The Oddo-Harkins rule states that chemical elements with even atomic numbers are more abundant than the adjacent odd atomic number elements. For example, oxygen (atomic number 8) is more abundant than either nitrogen (atomic number 7) or fluorine (atomic number 9). Calcium (20) is more abundant than potassium (19) or scandium (21). Credit for discovering this pattern goes to Guiseppe Oddo in 1914 and William Draper Harkins in 1917.
Explanation of the Oddo-Harkins Rule
Atoms form when protons and neutrons bind together and form an atomic nucleus. For most elements, this happens when the immense temperature, pressure, and gravity within a star fuses protons and neutrons together. An element’s atomic number is the number of protons in its atom.
One explanation for the higher abundance of even-numbered elements is that helium (atomic number 2) is a major building block for element formation. Fusion of helium nuclei builds subsequent even atomic number elements. Another explanation is that even atomic numbers mean protons are paired within the nucleus. Parity makes the nucleons more stable, as the spin of one proton offsets the spin of the other. Unpaired protons (odd number elements) more easily capture another proton and form an even-numbered atom.
Chemists and astronomers see the Oddo-Harkins rule in action when massive stars die and explode. While different stars uphold the rule, their element ratio differs according to the metallicity of the star.
Exceptions to the Oddo-Harkins Rule
Elements that serve as two exceptions to the Oddo-Harkins rule are hydrogen (atomic number 1) and beryllium (atomic number 4). Hydrogen is the most abundant element in the universe. It is more abundant than helium because of its creation in the Big Bang. However, stars continuously fuse hydrogen into helium. In the distant future, hydrogen will follow the even-odd rule.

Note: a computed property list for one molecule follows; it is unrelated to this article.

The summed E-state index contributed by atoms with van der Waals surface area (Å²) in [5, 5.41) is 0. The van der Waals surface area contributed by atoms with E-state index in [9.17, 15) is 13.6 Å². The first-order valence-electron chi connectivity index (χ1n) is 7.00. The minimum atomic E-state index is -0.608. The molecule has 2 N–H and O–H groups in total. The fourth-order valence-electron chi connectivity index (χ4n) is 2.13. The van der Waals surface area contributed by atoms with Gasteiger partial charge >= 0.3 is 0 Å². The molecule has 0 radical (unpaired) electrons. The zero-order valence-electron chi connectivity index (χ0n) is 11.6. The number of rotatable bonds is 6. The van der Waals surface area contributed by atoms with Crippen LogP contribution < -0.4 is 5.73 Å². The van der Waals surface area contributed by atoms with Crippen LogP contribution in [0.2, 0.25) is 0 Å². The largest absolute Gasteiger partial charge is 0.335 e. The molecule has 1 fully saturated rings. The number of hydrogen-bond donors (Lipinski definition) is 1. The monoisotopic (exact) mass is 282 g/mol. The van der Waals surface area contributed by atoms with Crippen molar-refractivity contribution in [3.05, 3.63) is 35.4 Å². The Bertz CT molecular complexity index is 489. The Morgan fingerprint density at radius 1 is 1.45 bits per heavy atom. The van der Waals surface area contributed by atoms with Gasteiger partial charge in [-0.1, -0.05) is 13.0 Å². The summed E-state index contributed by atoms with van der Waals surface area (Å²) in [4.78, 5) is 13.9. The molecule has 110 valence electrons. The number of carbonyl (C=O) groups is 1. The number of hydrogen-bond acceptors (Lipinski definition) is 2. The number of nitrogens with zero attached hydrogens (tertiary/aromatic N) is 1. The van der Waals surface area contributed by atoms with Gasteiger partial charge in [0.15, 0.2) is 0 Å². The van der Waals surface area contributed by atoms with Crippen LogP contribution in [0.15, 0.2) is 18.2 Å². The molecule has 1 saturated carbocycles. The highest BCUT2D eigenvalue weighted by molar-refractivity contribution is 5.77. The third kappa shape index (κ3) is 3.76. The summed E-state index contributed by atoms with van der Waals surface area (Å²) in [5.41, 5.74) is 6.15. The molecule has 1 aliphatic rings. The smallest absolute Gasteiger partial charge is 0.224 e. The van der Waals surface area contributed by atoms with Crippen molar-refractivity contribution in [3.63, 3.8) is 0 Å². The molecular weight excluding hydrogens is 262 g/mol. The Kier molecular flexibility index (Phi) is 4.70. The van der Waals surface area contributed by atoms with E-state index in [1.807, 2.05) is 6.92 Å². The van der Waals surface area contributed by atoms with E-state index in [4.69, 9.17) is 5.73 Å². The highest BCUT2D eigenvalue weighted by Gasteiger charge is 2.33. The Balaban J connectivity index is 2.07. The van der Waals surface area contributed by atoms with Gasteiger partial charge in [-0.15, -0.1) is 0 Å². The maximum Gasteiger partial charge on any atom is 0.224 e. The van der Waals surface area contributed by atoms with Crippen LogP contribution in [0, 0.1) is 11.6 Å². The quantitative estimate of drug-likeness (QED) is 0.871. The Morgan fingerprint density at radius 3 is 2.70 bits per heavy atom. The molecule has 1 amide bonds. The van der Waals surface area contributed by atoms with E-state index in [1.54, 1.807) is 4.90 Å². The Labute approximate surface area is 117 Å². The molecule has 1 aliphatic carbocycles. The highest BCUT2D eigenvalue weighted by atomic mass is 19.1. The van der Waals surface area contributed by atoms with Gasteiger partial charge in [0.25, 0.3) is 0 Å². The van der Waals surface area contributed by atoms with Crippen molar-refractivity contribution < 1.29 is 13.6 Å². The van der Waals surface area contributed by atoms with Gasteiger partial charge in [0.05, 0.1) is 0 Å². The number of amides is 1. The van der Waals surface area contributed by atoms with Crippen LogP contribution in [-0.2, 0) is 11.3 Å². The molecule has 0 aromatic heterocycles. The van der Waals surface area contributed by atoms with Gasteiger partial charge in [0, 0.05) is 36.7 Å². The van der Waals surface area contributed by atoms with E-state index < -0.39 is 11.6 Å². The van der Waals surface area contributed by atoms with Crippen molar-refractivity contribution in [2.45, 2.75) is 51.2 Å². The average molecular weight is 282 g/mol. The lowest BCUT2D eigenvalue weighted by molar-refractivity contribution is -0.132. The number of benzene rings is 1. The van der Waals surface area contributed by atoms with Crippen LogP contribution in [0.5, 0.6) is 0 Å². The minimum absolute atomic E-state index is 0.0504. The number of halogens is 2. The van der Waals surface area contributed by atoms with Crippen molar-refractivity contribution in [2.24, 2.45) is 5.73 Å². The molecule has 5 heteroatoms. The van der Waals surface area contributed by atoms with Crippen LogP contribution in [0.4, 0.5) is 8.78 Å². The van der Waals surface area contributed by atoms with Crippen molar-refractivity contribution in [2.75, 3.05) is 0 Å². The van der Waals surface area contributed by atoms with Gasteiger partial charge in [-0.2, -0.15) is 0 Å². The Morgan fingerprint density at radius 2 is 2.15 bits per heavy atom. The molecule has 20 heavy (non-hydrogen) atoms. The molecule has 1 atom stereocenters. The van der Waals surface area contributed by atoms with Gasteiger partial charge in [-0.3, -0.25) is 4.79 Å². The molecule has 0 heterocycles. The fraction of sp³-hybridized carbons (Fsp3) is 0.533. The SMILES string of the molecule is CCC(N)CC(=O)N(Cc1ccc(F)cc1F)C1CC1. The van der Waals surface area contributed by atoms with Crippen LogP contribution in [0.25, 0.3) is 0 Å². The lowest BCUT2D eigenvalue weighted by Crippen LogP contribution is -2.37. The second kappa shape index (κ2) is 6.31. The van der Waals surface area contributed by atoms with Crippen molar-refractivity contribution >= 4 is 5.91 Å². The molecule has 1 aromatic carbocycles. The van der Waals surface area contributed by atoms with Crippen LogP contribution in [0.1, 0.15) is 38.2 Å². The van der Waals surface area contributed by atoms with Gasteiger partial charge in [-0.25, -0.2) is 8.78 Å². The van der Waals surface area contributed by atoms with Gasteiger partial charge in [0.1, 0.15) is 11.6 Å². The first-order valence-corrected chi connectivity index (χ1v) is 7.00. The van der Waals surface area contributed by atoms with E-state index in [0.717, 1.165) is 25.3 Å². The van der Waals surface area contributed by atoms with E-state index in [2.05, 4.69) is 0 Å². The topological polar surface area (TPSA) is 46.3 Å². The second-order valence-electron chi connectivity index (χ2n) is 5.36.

Beryllium is even more rare than lithium (atomic number 3) and boron (atomic number 5), even though the primary source of the all three elements is cosmic ray spallation. Scientists believe beryllium does not follow the rule because it only has one stable isotope. Lithium and boron each have two stable isotopes.
- Galarza, Jhon Yana; Meléndez, Jorge; et al. (2021). “Explosive nucleosynthesis of a metal-deficient star as the source of a distinct odd-even effect in the solar twin HIP 11915”. Monthly Notices of the Royal Astronomical Society: Letters. 502 (1): L104-L109. doi:10.1093/mnrasl/slab010
- Harkins, William D. (1917). “The Evolution of the Elements and the Stability of Complex Atoms”. Journal of the American Chemical Society. 39 (5): 856–879. doi:10.1021/ja02250a002
- North, John (2008). Cosmos – An Illustrated History of Astronomy and Cosmology. Univ. of Chicago Press. ISBN 978-0-226-59441-5.
- Oddo, Giuseppe (1914). “Die Molekularstruktur der radioaktiven Atome”. Zeitschrift für Anorganische Chemie. 87: 253–268. doi:10.1002/zaac.19140870118